I don't care what else happens before Thursday. I don't care if the only other deal is P.J. Tucker for cash.
DeMarcus Cousins to New Orleans already makes this trade deadline huge. Seismic.
But fantasy-wise? There isn't a lot of history to compare this to. Twin Tower pairings like Cousins and Anthony Davis don't happen that often. This is a video game trade. A Don Nelson-grade mad scientist experiment. A statistical collision.
Let's take a look at who wins and loses.
DeMarcus Cousins, PF/C New Orleans Pelicans and Anthony Davis, PF/C, New Orleans Pelicans
This isn't like Durant to the Warriors. In pure basketball terms, the Warriors simply upgraded at small forward from Harrison Barnes. Durant filled a need. Durant's fantasy value has actually risen this season.
On the surface, Cousins combining with Davis doesn't fill a need. It doubles down on overlapping roles. Watching the Pelicans struggle before today, did you ever think adding Boogie could be the answer?
Three big men are currently posting first-round fantasy value: Davis, Karl-Anthony Towns and Cousins. All three players have been generating elite value because they have been unquestioned No. 1 offensive options. Put two of them together, and you have a true Twin Towers situation.
A true Twin Towers combination occurs only when you have two dominant players capable of playing center who are options 1A and 1B within their offense.
The reason you're going to hear a lot about Hakeem Olajuwon-Ralph Sampson and Tim Duncan-David Robinson in the coming days is because true Twin Towers pairings are rare. Rare because there simply aren't enough healthy, dominant centers to go around. (Look at the difficulty the Sixers have encountered putting any combination of Jahlil Okafor-Nerlens Noel-Joel Embiid on the court.)
I'm not saying Cousins' and Davis' value will suffer because of a historical lack of success with Twin Tower pairings. It has worked (twice). And if you take a closer look at their styles and stats, you'll see that their games are compatible.
Dominant centers tend to dominate in four fantasy categories: points, rebounds, blocks and field goal percentage. Cousins and Davis have three of those areas covered.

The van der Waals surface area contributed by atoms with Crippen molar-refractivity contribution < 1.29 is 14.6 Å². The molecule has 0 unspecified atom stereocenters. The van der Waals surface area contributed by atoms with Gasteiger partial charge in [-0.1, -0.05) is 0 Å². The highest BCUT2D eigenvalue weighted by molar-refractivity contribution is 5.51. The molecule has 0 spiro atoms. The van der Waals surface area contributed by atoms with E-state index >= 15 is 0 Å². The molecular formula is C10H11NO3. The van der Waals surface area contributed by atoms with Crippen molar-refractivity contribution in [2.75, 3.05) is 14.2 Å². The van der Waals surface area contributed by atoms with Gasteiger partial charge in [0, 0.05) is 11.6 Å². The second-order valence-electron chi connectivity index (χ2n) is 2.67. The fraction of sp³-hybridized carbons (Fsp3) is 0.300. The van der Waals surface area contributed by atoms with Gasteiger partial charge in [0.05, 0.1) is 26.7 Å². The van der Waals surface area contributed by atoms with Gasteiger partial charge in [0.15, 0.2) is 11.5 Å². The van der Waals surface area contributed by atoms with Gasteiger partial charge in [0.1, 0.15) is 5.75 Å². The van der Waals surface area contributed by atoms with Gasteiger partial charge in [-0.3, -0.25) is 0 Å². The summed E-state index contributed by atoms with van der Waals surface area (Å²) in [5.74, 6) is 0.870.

So why the hit in field goal percentage? It's a good reason: versatility. Both players generate a lot of their offense outside of the paint: 23.6 percent of Davis' shots are from deep 2-point range, and 14.7 percent of Cousins' shots have been 3-pointers. Cousins has turned himself into a bona fide 3-point shooter, hitting 1.7 3s per game at a decent 35.4 percent clip. He's also having a career year in true shooting percentage at 56.7 percent.
There's a good chance this pairing will boost both players' field goal percentages. Spacing is going to force them to play more of a high-low game. Cousins will get plenty of looks in the post, and Davis will get his requisite huge gobs of pick-and-roll possessions. Davis should get closer looks in midrange space: He's demonstrably better from 10-16 feet than from further out.
To me, the most underrated aspect of Cousins' fantasy portfolio is his assist production. He's averaging 4.8 assists per game. Jrue Holiday will siphon off some of those. But the bigger picture is that Cousins is a creative passer who can facilitate from anywhere on the court.
So why the projected drop in fantasy production? There just isn't enough ceiling available in efficiency to make up for the anticipated loss of volume.
If fantasy history teaches us anything, it's that combining superstars leads to an aggregate drop in possessions. Add in the fact that both players tend to occupy similar space, and history says you're looking at a 10-15 percent drop in volume-based stats across the board.
Cousins' usage rate is a career high 35.8. Davis' usage rate is a career-high 29.6. Both players are going to lose possessions. Both players are going to lose rebounds and block opportunities. A small bump in field goal percentage isn't going to make up for it.
Prediction: Davis will finish the season in the 8-10 range on the player rater, and Cousins will slide into the 13-15 range.
Jrue Holiday, PG, New Orleans Pelicans
Holiday is having a career year, much of it due to an increase in scoring. He's averaging a career high 13.5 field goal attempts and 4.0 3-point attempts per game. Even if Holiday's 7.5 assists per game holds, Cousins is going to take away some shot attempts. Holiday should be due for a slight downgrade.
Any player who lands on the Kings' roster in a post-Cousins rotation is going to see a boost in numbers. Cousins' 35.8 usage rate just left the building, and 20.3 shots and 34.4 minutes per game just went up for grabs.
If Collison isn't traded, he has the most to gain. He's also having a good year in 3-point production, averaging 1.2 per game while shooting 42 percent. Collison could average 16-20 PPG, 6-7 APG, and 1.5-2.0 3-PPG the rest of the way.
Evans gets a big boost in fantasy value. If he can stay healthy, he'll be the No. 2 option on offense and should return to his 2012-13 numbers (15.2 PPG, 4.4 RPG, 3.5 APG, 1.4 SPG).
Cauley-Stein is the most intriguing add. After a slow start, Cauley-Stein has found his footing over his last 10 games, averaging 10.1 points, 4.1 rebounds, 0.8 blocks and 0.8 steals per game (in just 18.0 MPG). He should start at center in place of Cousins and see his minutes push 30 MPG.
Sacramento has some depth at shooting guard, but Hield is the centerpiece of the Cousins trade. He'll get a second opportunity to start at the 2 and find the consistency that eluded him in New Orleans.